Terence Fisher directing, Jimmy Sangster writing, and Christopher Lee in a supporting role. The Man Who Could Cheat Death, one of Hammer’s efforts from 1959, should have been among the best films in this month of reviews. But it’s not, and that’s because while three of Hammer’s top names appear in the credits, a fourth, Peter Cushing, does not. He had been set to star in this film, but the lead role instead went to Anton Diffring, who was not equal to the task.
The setting is Paris, 1890. There, a successful physician to the aristocracy by the name of Georges Bonnet (Diffring), hosts posh salons where he debuts his latest sculptures. By all accounts, Bonnet is as talented an artist as he is a skilled physician. All the ladies love posing for him. But Bonnet has a secret. The youthful, energetic doctor has had plenty of practice — much more than people suspect. Georges Bonnet is, in actuality, over 100 years old, his youth sustained by a foggy serum and an operation he must undergo every ten years.
It’s time for a new operation, but the doctor who performs the operation, Bonnet’s oldest friend and confidante, Ludwig Weiss (Arnold Marlé), is now old and infirm following a stroke. A replacement must be found. Enter Christopher Lee as Dr. Pierre Gerard. He knows Bonnet because his romantic interest, Janine Dubois (Hazel Court), knows Bonnet from earlier days. In fact, Janine and Bonnet had a torrid affair, which still lingers on in both their minds.
Bonnet needs the operation badly. He has spent decades with his youth, all diseases and maladies held at bay by the procedure. But, those conditions haven’t been alleviated. Rather, they’ve been piling up like PCBs behind a dam, waiting for any breach to burst forth all at once. Every six hours Bonnet must ingest his mysterious serum or he begins to transform into a twisted monster.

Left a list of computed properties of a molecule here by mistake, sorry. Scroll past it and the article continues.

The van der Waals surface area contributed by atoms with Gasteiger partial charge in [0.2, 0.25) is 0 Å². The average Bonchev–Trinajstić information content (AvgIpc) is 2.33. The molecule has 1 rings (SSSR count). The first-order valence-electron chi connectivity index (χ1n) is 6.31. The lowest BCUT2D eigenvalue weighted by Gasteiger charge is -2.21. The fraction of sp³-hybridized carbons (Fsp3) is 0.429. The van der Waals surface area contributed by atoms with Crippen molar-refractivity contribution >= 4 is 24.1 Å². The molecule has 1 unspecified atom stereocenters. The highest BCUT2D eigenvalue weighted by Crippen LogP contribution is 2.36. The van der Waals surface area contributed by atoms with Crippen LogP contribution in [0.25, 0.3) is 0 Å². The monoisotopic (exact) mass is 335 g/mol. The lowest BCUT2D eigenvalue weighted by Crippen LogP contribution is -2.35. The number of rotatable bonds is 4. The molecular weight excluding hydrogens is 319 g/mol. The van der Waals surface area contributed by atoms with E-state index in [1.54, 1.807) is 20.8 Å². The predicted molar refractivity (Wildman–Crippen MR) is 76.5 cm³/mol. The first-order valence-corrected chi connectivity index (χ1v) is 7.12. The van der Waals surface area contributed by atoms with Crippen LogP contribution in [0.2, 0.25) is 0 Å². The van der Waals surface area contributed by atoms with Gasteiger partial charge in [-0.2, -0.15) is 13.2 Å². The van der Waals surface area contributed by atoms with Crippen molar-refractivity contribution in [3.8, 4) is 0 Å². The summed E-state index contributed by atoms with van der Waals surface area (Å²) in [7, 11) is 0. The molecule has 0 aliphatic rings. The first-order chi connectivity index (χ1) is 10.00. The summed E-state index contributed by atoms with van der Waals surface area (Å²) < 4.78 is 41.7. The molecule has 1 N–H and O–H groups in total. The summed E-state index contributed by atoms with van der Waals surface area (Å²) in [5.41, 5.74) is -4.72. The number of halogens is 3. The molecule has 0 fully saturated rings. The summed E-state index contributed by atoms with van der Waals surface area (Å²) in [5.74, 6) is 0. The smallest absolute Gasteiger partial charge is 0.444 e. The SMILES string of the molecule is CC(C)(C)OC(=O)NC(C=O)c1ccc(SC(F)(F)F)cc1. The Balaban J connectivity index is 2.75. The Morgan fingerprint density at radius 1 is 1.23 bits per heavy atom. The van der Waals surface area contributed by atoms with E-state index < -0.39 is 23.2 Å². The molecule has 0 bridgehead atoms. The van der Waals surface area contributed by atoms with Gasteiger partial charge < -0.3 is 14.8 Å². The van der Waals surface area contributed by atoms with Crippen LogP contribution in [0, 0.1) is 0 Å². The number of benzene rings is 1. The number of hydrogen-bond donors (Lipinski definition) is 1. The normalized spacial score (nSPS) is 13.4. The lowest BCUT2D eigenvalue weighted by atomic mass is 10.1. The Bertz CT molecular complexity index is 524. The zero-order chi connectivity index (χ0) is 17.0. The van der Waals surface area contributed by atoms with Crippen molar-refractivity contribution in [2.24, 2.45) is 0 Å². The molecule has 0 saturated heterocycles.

A potential viewer might think they know where this story is headed at this point. It sets itself up like a Jekyll and Hyde story, where Bonnet prowls the night in his monstrous guise, eventually returning to normal and having to deal with the horrors his rabid, uncontrolled self committed. That’s not where this story goes. Bonnet is enough of a bad guy that there didn’t need to be a monster lurking within.
Sangster’s screenplay is an adaption of the play The Man in Half Moon Street, by Barré Lyndon. If the screenplay is any indication, the play was a talky one. For his part, Sangster looks to have made little effort to expand the screenplay beyond its stage play origins. Scenes are long, packed full of dialogue, much of it redundant, and locations are few. It doesn’t hurt the film, but there are missed opportunities.
The film, shot by Jack Asher, wasn’t photographed like a play, which helps tremendously. There aren’t a lot of wide shots or long takes, but these scenes have a somnambulistic pace that does hurt the film. A couple of these scenes are overlong and hard to sit through.
So, although this was a Fisher and Sangster film, this was not their best work. But the biggest problem with this film was its star. From his first appearance to his last in this film, Diffring could be counted on to overact. Sometimes he would overact a little, sometimes a lot, but if there was one constant, it was that he just could not turn off the intensity of his performance. His character was dealing with his prospective death, but that happens in countless movies, with countless other actors managing to convey some believability to the idea of impending mortality. There was nothing about Bonnet to root for, and, because the performance was so unpleasant, nothing about him as an antagonist to root against. I just wanted the film to be over so I wouldn’t have to watch Diffring any longer.
The Man Who Could Cheat Death is a missed opportunity. The story was just fine, but the execution was off by enough to keep it from being memorable or special.